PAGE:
Most of them are chronically hungry, a motif that's repeated in the serio-comic The Organizer (1963), which opens the series this Friday. Like Big Deal, a film shot in shades of gloomy gray, Monicelli cuts the innate somberness of his tale of a strike at an 1890s textile mill in Turin by jamming little bits of humor in its margins. Both capital and labor are equally incompetent, the workers heartbreakingly so. Mastroianni is quite droll as a ravenous idealist, the traveling organizer of the title, but the large cast of bewildered workers all acquit themselves superbly, their faces cast down in confusion as management plays Mr. Burns to their Homer Simpsons. No mean feat, creating a dozen or so well-rounded characters in a morality play whose issues are still with us. The Organizer should be seen by any naive idealist who thinks reunionizing America will be easy.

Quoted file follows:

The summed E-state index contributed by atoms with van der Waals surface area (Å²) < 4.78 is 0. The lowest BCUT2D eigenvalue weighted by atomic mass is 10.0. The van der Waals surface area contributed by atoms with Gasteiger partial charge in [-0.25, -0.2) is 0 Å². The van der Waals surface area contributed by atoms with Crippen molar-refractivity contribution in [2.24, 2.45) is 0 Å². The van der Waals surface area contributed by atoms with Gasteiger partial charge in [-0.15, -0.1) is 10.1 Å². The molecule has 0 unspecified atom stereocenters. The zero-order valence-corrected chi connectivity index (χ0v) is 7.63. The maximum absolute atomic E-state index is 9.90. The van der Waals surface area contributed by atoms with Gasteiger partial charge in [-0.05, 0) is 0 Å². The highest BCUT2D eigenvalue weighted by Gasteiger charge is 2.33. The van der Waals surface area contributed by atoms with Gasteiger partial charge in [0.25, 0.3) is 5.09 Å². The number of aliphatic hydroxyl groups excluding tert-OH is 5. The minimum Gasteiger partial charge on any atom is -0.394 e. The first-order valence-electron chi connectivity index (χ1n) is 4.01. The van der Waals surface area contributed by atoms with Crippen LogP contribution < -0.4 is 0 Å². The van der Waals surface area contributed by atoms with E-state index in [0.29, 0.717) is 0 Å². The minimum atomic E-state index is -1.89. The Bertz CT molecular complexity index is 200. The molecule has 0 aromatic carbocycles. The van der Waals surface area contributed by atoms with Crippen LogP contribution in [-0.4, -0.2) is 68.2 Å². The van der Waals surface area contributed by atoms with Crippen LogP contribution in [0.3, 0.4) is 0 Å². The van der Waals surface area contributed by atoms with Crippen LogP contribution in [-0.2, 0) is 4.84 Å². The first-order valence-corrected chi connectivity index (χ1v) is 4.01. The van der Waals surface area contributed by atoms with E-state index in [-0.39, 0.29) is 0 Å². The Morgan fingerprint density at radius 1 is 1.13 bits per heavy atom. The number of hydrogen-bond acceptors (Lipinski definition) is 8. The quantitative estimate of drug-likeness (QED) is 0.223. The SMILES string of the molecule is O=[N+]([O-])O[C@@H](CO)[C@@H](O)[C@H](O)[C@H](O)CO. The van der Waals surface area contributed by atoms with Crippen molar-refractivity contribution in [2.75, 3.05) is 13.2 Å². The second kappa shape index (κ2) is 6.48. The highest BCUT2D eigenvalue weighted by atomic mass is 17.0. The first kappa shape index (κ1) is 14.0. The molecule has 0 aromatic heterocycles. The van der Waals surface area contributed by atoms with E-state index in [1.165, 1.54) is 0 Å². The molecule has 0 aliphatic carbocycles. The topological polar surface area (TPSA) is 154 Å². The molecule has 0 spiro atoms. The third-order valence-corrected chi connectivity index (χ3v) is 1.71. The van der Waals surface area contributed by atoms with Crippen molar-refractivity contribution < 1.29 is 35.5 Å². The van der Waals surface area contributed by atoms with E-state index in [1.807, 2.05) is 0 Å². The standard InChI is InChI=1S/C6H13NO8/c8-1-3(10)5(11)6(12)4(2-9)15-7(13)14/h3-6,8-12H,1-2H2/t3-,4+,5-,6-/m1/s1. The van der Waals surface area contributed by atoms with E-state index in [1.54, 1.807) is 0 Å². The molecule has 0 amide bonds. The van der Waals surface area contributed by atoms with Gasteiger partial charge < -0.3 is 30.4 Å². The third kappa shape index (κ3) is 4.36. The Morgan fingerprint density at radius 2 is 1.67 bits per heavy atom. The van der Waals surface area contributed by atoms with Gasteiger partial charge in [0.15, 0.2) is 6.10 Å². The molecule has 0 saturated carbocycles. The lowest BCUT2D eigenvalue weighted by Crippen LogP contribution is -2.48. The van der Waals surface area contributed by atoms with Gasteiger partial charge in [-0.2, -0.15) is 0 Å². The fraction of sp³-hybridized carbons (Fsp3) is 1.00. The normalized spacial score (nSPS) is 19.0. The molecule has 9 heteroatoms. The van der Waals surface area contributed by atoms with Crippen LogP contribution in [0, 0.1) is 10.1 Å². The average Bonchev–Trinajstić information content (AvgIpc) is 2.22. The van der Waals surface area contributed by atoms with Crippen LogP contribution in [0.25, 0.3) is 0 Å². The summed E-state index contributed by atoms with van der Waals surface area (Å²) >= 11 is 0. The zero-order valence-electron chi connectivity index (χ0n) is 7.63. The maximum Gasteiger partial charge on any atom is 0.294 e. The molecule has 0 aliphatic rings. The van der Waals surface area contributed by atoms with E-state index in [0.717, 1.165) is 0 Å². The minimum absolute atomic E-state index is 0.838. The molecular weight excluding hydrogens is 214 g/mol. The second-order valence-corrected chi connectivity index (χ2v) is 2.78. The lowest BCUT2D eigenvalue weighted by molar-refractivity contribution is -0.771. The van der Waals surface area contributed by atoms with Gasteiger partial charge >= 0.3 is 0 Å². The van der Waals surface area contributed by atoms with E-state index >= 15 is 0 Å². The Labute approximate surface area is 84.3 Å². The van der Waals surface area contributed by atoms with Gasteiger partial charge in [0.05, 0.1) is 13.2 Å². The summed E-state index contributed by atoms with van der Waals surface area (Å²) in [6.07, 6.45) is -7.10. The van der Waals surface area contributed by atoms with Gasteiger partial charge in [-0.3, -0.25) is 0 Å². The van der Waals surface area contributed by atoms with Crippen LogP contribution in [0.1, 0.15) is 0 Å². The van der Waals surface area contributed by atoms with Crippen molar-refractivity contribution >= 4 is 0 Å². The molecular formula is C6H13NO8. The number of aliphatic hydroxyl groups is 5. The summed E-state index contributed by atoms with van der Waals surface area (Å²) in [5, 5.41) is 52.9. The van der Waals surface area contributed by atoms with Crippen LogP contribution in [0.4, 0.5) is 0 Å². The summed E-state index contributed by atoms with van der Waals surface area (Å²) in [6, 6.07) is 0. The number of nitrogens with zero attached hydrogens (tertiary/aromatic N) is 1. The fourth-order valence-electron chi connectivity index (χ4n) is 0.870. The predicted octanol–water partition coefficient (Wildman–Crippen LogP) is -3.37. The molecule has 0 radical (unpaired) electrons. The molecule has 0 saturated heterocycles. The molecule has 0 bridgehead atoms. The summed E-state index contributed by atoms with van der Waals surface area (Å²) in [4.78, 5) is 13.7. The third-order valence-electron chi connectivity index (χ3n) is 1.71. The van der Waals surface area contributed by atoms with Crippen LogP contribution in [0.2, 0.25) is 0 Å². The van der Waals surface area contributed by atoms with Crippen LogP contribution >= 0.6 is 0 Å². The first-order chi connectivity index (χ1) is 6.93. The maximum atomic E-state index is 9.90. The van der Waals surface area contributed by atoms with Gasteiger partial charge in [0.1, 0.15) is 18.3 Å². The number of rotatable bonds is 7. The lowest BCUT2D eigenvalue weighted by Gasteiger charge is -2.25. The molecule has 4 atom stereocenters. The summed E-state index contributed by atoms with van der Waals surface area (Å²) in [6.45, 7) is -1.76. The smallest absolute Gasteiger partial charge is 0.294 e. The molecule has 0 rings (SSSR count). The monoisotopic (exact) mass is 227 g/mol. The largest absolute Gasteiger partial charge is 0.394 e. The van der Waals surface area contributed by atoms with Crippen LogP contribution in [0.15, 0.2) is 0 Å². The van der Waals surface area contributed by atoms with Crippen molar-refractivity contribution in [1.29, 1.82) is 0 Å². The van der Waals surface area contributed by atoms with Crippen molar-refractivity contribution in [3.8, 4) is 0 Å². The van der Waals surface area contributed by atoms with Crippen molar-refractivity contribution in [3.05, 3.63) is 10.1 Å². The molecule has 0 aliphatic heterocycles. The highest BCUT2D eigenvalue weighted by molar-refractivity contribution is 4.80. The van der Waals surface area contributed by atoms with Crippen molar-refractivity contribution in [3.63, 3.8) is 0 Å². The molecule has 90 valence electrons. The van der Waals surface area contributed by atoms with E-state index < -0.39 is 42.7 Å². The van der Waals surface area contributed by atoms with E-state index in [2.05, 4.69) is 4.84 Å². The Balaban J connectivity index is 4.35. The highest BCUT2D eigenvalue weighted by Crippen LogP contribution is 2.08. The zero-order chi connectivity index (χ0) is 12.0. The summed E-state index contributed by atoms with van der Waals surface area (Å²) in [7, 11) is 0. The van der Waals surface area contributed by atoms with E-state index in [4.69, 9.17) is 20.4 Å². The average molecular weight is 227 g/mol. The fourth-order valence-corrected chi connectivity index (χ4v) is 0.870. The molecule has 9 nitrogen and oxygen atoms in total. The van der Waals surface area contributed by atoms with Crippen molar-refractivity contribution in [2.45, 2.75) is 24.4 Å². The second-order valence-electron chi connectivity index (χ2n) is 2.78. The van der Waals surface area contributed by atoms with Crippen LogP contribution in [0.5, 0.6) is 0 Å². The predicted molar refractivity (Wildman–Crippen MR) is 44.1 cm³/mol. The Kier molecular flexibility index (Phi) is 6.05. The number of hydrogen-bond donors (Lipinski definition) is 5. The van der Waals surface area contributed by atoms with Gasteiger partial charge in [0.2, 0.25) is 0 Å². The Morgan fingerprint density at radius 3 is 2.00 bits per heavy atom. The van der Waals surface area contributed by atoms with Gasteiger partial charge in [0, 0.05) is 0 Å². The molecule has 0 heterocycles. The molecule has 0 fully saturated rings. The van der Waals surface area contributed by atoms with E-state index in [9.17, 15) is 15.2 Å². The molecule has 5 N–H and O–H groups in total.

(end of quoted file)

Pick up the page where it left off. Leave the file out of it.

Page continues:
-- Gregg Rickman
The Organizer screens Friday, March 14, at 7 and 9:25 p.m. Big Deal on Madonna Street screens Saturday, March 15, at 9:05 p.m. and again on Thursday, March 27, at 7 p.m. The Pacific Film Archive is at 2626 Durant (at College) in Berkeley. Tickets are $5.50, $7 for two features; call (510) 642-1124. For a complete "Comedy, Monicelli Style" schedule see Reps Etc.